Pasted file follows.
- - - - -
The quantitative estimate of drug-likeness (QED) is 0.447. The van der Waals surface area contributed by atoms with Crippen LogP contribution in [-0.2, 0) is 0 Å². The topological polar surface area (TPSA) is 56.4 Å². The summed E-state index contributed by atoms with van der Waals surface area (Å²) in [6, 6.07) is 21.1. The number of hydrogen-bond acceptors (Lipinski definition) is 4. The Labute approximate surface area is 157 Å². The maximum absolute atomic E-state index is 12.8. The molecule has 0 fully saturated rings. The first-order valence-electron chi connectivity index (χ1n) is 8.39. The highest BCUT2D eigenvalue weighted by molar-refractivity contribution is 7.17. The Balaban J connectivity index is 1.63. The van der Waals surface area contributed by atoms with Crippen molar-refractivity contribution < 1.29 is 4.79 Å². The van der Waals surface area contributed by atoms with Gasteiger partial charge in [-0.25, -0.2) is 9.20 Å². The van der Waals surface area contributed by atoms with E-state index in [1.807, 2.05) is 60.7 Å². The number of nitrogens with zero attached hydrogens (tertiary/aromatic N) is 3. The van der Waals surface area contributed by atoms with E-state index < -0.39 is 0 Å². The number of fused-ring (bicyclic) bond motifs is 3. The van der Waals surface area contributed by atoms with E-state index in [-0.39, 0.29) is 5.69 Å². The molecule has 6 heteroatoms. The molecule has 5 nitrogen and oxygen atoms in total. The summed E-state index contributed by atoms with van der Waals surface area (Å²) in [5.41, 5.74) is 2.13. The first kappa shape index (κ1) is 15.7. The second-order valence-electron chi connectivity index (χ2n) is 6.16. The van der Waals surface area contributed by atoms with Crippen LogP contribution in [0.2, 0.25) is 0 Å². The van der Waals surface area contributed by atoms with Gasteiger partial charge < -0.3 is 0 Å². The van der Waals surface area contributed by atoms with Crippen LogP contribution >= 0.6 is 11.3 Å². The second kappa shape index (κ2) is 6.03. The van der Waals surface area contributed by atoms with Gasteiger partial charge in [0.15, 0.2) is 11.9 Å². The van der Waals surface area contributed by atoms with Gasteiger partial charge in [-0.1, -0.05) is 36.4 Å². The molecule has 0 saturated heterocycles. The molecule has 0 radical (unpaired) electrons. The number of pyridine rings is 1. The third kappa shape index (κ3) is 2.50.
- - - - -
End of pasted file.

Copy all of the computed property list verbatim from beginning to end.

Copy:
The quantitative estimate of drug-likeness (QED) is 0.447. The van der Waals surface area contributed by atoms with Crippen LogP contribution in [-0.2, 0) is 0 Å². The topological polar surface area (TPSA) is 56.4 Å². The summed E-state index contributed by atoms with van der Waals surface area (Å²) in [6, 6.07) is 21.1. The number of hydrogen-bond acceptors (Lipinski definition) is 4. The Labute approximate surface area is 157 Å². The maximum absolute atomic E-state index is 12.8. The molecule has 0 fully saturated rings. The first-order valence-electron chi connectivity index (χ1n) is 8.39. The highest BCUT2D eigenvalue weighted by molar-refractivity contribution is 7.17. The Balaban J connectivity index is 1.63. The van der Waals surface area contributed by atoms with Crippen molar-refractivity contribution < 1.29 is 4.79 Å². The van der Waals surface area contributed by atoms with Gasteiger partial charge in [-0.25, -0.2) is 9.20 Å². The van der Waals surface area contributed by atoms with E-state index in [1.807, 2.05) is 60.7 Å². The number of nitrogens with zero attached hydrogens (tertiary/aromatic N) is 3. The van der Waals surface area contributed by atoms with E-state index < -0.39 is 0 Å². The number of fused-ring (bicyclic) bond motifs is 3. The van der Waals surface area contributed by atoms with E-state index in [-0.39, 0.29) is 5.69 Å². The molecule has 6 heteroatoms. The molecule has 5 nitrogen and oxygen atoms in total. The summed E-state index contributed by atoms with van der Waals surface area (Å²) in [5.41, 5.74) is 2.13. The first kappa shape index (κ1) is 15.7. The second-order valence-electron chi connectivity index (χ2n) is 6.16. The van der Waals surface area contributed by atoms with Crippen LogP contribution in [0.2, 0.25) is 0 Å². The van der Waals surface area contributed by atoms with Gasteiger partial charge < -0.3 is 0 Å². The van der Waals surface area contributed by atoms with Crippen LogP contribution >= 0.6 is 11.3 Å². The second kappa shape index (κ2) is 6.03. The van der Waals surface area contributed by atoms with Gasteiger partial charge in [0.15, 0.2) is 11.9 Å². The van der Waals surface area contributed by atoms with Gasteiger partial charge in [-0.1, -0.05) is 36.4 Å². The molecule has 0 saturated heterocycles. The molecule has 0 radical (unpaired) electrons. The number of pyridine rings is 1. The third kappa shape index (κ3) is 2.50.